oPatientPlus articles are written by UK doctors and are based on research evidence, UK and European Guidelines. They are designed for health professionals to use, so you may find the language more technical than the condition leaflets.
To realise what is abnormal, an understanding of normal menstruation is required. The average menstrual cycle has a blood loss for 7 days of a cycle of between 21 and 35 days.
Range of problems
Abnormalities in menstruation may include:
- Quantity: usually perceived as too great a loss - menorrhagia. This is clinically defined as a total menstrual blood loss of more than 80 mls per menstruation. May cause anaemia.
- Timing: too frequent (polymenorrhoea - more than one period per calendar month) or infrequent (oligomenorrhoea or amenorrhoea).
- Duration of bleeding: normal range is 3-7 days.
- Time of onset: precocious puberty (before 8 years) or delayed (after 16 years).
Causes of abnormal bleeding
- Systemic disease disorders of blood coagulation - eg, von Willebrand's disease or prothrombin deficiency, leukaemia, idiopathic thrombocytopenic purpura and hypersplenism.
- Hypothyroidism - can sometimes be associated with menorrhagia or intermenstrual bleeding (IMB).
- Cirrhosis - associated with reduced ability of the liver to metabolise oestrogens, and hypoprothrombinaemia.
Diseases of the reproductive tract
- The most common causes during fertile age are those related to pregnancy - eg, threatened, incomplete or missed abortion, ectopic pregnancy. Trophoblastic disease should be considered in women with recent pregnancy.
- Malignancies - endometrial and cervical carcinoma are the most common; also ovarian carcinoma.
- Endometritis - usually presents as intermenstrual spotting.
- Fibroids, endometrial polyps and adenomyosis.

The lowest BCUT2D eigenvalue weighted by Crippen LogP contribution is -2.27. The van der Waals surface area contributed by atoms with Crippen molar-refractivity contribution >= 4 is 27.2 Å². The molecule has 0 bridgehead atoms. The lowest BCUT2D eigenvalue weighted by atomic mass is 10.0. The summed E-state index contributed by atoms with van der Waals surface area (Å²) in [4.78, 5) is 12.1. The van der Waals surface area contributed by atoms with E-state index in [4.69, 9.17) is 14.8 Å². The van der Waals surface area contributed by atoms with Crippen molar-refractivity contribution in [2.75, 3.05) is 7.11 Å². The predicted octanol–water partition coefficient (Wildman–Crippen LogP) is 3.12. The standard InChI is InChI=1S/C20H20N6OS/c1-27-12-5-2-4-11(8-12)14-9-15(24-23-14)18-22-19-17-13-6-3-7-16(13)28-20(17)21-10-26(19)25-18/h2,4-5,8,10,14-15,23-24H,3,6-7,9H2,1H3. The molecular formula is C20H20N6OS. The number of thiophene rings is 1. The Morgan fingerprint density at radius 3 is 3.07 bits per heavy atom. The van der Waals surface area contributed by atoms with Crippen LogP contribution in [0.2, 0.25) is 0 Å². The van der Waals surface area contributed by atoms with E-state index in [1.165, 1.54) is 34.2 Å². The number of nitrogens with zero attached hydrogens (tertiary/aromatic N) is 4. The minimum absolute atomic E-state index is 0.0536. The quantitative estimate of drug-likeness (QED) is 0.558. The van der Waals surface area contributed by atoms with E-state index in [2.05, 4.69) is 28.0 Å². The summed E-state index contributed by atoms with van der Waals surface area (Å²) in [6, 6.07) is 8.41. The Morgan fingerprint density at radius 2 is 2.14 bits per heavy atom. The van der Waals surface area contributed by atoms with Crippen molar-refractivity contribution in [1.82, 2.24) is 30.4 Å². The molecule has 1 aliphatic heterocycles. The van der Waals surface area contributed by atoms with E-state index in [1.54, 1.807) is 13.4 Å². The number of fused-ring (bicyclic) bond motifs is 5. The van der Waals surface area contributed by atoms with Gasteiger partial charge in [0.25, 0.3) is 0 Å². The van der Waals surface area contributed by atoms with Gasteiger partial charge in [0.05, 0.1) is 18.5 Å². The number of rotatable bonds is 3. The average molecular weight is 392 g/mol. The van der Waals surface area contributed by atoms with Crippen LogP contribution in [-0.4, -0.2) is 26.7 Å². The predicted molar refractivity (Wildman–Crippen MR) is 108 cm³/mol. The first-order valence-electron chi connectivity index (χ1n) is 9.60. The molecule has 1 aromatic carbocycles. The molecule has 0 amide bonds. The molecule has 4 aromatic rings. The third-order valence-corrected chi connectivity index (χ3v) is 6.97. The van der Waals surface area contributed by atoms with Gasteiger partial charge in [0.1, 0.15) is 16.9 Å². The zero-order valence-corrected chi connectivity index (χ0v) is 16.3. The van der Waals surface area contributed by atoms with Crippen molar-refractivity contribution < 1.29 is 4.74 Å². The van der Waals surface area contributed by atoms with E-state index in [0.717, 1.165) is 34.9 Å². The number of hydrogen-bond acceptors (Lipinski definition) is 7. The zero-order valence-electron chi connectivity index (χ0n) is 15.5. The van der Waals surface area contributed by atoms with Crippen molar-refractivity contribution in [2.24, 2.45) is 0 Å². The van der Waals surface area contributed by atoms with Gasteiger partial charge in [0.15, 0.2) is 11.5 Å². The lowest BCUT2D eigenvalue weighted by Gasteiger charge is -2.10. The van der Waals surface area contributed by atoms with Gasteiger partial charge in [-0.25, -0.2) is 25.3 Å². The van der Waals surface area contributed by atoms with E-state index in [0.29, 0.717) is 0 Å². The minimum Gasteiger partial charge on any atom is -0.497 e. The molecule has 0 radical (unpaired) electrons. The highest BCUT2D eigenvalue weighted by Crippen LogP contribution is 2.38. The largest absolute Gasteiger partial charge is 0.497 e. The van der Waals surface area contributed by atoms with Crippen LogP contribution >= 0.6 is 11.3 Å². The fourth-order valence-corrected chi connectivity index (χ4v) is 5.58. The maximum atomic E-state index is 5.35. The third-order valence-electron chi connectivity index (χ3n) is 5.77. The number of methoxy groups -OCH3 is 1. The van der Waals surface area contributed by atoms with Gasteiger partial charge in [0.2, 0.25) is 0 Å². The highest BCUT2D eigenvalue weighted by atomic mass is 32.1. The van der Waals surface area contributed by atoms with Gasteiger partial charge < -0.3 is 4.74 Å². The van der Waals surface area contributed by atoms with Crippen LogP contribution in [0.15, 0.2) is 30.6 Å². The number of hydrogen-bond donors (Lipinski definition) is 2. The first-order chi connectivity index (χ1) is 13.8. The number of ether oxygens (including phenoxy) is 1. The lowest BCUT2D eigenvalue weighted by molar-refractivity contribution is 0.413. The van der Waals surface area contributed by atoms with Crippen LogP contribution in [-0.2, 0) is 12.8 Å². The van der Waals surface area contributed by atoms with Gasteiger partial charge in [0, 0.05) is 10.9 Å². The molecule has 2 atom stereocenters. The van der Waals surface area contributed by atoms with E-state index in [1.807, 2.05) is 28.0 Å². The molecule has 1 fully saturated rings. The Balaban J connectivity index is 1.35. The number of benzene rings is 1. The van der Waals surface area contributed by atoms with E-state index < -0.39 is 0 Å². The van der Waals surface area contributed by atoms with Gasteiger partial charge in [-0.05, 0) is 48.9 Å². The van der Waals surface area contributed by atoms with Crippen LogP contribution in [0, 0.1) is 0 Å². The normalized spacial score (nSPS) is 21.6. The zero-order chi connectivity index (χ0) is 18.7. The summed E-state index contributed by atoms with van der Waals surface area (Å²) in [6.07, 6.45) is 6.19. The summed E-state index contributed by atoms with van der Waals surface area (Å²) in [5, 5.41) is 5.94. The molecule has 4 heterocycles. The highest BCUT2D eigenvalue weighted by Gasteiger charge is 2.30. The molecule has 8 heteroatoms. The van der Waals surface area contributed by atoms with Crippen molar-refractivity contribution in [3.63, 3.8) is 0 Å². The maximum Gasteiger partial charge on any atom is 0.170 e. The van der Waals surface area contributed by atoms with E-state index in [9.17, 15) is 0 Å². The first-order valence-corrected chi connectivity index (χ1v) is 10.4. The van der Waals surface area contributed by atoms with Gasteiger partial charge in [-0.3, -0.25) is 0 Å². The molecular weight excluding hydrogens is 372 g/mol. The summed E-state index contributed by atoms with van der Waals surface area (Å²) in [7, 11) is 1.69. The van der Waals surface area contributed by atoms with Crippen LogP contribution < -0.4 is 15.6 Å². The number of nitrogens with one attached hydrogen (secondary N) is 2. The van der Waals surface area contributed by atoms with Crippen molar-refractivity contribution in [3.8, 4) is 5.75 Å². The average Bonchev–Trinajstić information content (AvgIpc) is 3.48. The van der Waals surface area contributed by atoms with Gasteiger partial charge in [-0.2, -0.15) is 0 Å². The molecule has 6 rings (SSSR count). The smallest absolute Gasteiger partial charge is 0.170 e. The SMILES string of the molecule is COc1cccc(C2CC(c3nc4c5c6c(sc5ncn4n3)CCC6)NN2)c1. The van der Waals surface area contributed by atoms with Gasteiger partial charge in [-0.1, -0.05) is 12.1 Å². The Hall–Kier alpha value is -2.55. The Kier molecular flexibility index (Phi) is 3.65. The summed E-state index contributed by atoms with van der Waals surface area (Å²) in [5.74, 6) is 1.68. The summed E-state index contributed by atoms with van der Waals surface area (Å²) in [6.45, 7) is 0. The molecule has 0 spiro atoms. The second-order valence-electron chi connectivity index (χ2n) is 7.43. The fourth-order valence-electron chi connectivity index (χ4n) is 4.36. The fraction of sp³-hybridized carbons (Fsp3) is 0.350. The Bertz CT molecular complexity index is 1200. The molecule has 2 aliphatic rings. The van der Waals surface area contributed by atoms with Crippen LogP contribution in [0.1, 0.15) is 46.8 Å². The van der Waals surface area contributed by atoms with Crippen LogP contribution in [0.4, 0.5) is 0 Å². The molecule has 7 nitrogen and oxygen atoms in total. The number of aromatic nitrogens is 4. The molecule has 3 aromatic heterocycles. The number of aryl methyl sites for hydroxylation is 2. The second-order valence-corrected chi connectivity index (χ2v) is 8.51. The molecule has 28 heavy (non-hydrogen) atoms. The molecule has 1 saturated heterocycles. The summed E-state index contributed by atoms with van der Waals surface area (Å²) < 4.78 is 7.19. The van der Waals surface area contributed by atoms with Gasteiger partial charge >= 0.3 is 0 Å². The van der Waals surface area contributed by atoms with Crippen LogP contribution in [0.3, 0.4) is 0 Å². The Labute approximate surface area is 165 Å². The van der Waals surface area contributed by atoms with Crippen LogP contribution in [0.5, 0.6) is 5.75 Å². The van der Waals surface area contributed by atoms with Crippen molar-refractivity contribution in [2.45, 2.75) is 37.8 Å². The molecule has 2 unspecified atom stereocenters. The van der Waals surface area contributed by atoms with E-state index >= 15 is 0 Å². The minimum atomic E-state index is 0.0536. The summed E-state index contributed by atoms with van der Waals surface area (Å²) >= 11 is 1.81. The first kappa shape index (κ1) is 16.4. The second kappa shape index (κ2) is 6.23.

- Cervical lesions - erosions, polyps and cervicitis - can present as postcoital spotting.
- Iatrogenic - hormones used for contraception or hormone replacement therapy (HRT) or management of other conditions. Some psychotropic drugs (eg, risperidone).
Dysfunctional uterine bleeding
Dysfunctional uterine bleeding (DUB) is defined as abnormal uterine bleeding in the absence of organic disease.
- It usually presents as heavy menstrual bleeding (menorrhagia). The diagnosis of DUB can only be made once all other causes of abnormal or heavy, uterine bleeding have been excluded. The pathophysiology is largely unknown.
- The National Institute for Health and Care Excellence (NICE) defines heavy menstrual bleeding as 'excessive menstrual blood loss which interferes with the woman's physical, emotional, social and material quality of life, and which can occur alone or in a combination with other symptoms'.
Ask women to complete a menstrual calendar:
- Note the total duration of bleeding and how much of that time it is heavy. Over 90% of menstrual loss occurs in the first 3 days and there is no correlation with the duration of loss and the total volume.
- Note the length of the cycle, ie the duration from the start of one period to the start of the next.
- Every woman presenting with heavy menstrual bleeding should have an FBC taken. The most common cause of iron-deficiency anaemia in women is menorrhagia.
- Tests for endocrine abnormalities, including TFTs, should be performed only if there is clinical suspicion.
- Assessment of bleeding disorders is only indicated if there is clinical suspicion.
- If appropriate, you should refer the patient for a biopsy to exclude endometrial cancer or atypical hyperplasia. Indications for a biopsy include: